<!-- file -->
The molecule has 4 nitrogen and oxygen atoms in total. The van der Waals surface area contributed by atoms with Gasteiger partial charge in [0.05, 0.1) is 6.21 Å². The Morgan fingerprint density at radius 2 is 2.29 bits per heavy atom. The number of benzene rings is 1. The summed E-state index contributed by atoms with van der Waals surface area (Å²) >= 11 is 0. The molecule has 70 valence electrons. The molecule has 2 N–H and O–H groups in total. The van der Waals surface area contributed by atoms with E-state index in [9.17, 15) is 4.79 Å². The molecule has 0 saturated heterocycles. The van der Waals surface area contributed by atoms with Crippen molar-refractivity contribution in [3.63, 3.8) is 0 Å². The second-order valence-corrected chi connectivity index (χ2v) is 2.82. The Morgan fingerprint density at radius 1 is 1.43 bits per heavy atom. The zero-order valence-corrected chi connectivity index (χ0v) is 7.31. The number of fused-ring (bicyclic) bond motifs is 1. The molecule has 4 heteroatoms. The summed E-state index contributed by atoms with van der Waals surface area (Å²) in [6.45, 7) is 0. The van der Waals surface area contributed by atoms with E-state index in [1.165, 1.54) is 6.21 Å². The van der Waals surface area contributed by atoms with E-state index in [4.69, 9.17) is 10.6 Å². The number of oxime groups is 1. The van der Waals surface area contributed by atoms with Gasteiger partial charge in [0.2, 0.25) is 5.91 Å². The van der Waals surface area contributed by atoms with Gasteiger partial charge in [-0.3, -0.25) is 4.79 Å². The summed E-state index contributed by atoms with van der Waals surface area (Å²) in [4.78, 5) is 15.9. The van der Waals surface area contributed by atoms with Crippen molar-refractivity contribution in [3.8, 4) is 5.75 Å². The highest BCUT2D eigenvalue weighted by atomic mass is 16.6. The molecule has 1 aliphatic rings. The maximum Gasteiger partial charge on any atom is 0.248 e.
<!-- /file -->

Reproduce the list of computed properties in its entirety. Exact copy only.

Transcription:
The molecule has 4 nitrogen and oxygen atoms in total. The van der Waals surface area contributed by atoms with Gasteiger partial charge in [0.05, 0.1) is 6.21 Å². The Morgan fingerprint density at radius 2 is 2.29 bits per heavy atom. The number of benzene rings is 1. The summed E-state index contributed by atoms with van der Waals surface area (Å²) >= 11 is 0. The molecule has 70 valence electrons. The molecule has 2 N–H and O–H groups in total. The van der Waals surface area contributed by atoms with E-state index in [9.17, 15) is 4.79 Å². The molecule has 0 saturated heterocycles. The van der Waals surface area contributed by atoms with Crippen molar-refractivity contribution in [3.63, 3.8) is 0 Å². The second-order valence-corrected chi connectivity index (χ2v) is 2.82. The Morgan fingerprint density at radius 1 is 1.43 bits per heavy atom. The zero-order valence-corrected chi connectivity index (χ0v) is 7.31. The number of fused-ring (bicyclic) bond motifs is 1. The molecule has 4 heteroatoms. The summed E-state index contributed by atoms with van der Waals surface area (Å²) in [6.45, 7) is 0. The van der Waals surface area contributed by atoms with E-state index in [1.165, 1.54) is 6.21 Å². The van der Waals surface area contributed by atoms with E-state index in [4.69, 9.17) is 10.6 Å². The number of oxime groups is 1. The van der Waals surface area contributed by atoms with Gasteiger partial charge in [0.2, 0.25) is 5.91 Å². The van der Waals surface area contributed by atoms with Gasteiger partial charge in [-0.3, -0.25) is 4.79 Å². The summed E-state index contributed by atoms with van der Waals surface area (Å²) in [4.78, 5) is 15.9. The van der Waals surface area contributed by atoms with Crippen molar-refractivity contribution in [3.8, 4) is 5.75 Å². The highest BCUT2D eigenvalue weighted by atomic mass is 16.6. The molecule has 1 aliphatic rings. The maximum Gasteiger partial charge on any atom is 0.248 e.